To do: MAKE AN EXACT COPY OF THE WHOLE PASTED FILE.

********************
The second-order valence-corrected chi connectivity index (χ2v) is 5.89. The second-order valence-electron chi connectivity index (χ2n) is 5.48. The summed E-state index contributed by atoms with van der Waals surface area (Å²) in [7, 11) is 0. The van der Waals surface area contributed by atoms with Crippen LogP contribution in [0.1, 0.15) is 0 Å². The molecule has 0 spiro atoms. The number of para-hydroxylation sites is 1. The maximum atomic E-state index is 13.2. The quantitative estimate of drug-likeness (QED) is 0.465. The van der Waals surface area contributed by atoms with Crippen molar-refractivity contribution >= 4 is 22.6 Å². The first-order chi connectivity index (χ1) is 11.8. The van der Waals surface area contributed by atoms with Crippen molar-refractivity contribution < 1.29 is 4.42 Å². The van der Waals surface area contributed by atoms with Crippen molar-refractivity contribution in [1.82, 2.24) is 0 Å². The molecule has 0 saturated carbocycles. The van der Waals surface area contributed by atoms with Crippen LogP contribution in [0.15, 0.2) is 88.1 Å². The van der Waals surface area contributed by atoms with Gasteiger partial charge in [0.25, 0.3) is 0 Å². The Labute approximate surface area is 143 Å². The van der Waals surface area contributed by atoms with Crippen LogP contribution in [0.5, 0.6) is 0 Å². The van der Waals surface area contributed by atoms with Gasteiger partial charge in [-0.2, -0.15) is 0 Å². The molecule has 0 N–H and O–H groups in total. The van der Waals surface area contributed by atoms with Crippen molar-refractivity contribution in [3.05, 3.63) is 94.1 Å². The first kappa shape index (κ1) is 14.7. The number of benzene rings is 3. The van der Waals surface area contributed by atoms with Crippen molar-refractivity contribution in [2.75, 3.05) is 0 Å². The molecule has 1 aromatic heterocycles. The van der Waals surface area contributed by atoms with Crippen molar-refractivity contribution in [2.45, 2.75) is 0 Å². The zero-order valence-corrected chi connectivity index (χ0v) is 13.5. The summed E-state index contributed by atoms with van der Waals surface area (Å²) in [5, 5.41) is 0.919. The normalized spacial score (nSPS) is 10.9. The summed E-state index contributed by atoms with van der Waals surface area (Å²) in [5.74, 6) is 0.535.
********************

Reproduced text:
The second-order valence-corrected chi connectivity index (χ2v) is 5.89. The second-order valence-electron chi connectivity index (χ2n) is 5.48. The summed E-state index contributed by atoms with van der Waals surface area (Å²) in [7, 11) is 0. The van der Waals surface area contributed by atoms with Crippen LogP contribution in [0.1, 0.15) is 0 Å². The molecule has 0 spiro atoms. The number of para-hydroxylation sites is 1. The maximum atomic E-state index is 13.2. The quantitative estimate of drug-likeness (QED) is 0.465. The van der Waals surface area contributed by atoms with Crippen molar-refractivity contribution >= 4 is 22.6 Å². The first-order chi connectivity index (χ1) is 11.8. The van der Waals surface area contributed by atoms with Crippen molar-refractivity contribution < 1.29 is 4.42 Å². The van der Waals surface area contributed by atoms with Crippen molar-refractivity contribution in [1.82, 2.24) is 0 Å². The molecule has 0 saturated carbocycles. The van der Waals surface area contributed by atoms with Crippen LogP contribution in [0.15, 0.2) is 88.1 Å². The van der Waals surface area contributed by atoms with Gasteiger partial charge in [0.25, 0.3) is 0 Å². The Labute approximate surface area is 143 Å². The van der Waals surface area contributed by atoms with Crippen LogP contribution in [0.5, 0.6) is 0 Å². The van der Waals surface area contributed by atoms with Gasteiger partial charge in [-0.2, -0.15) is 0 Å². The molecule has 0 N–H and O–H groups in total. The van der Waals surface area contributed by atoms with Crippen molar-refractivity contribution in [3.05, 3.63) is 94.1 Å². The first kappa shape index (κ1) is 14.7. The number of benzene rings is 3. The van der Waals surface area contributed by atoms with Crippen molar-refractivity contribution in [2.75, 3.05) is 0 Å². The molecule has 1 aromatic heterocycles. The van der Waals surface area contributed by atoms with Crippen molar-refractivity contribution in [2.45, 2.75) is 0 Å². The zero-order valence-corrected chi connectivity index (χ0v) is 13.5. The summed E-state index contributed by atoms with van der Waals surface area (Å²) in [5, 5.41) is 0.919. The normalized spacial score (nSPS) is 10.9. The summed E-state index contributed by atoms with van der Waals surface area (Å²) in [5.74, 6) is 0.535.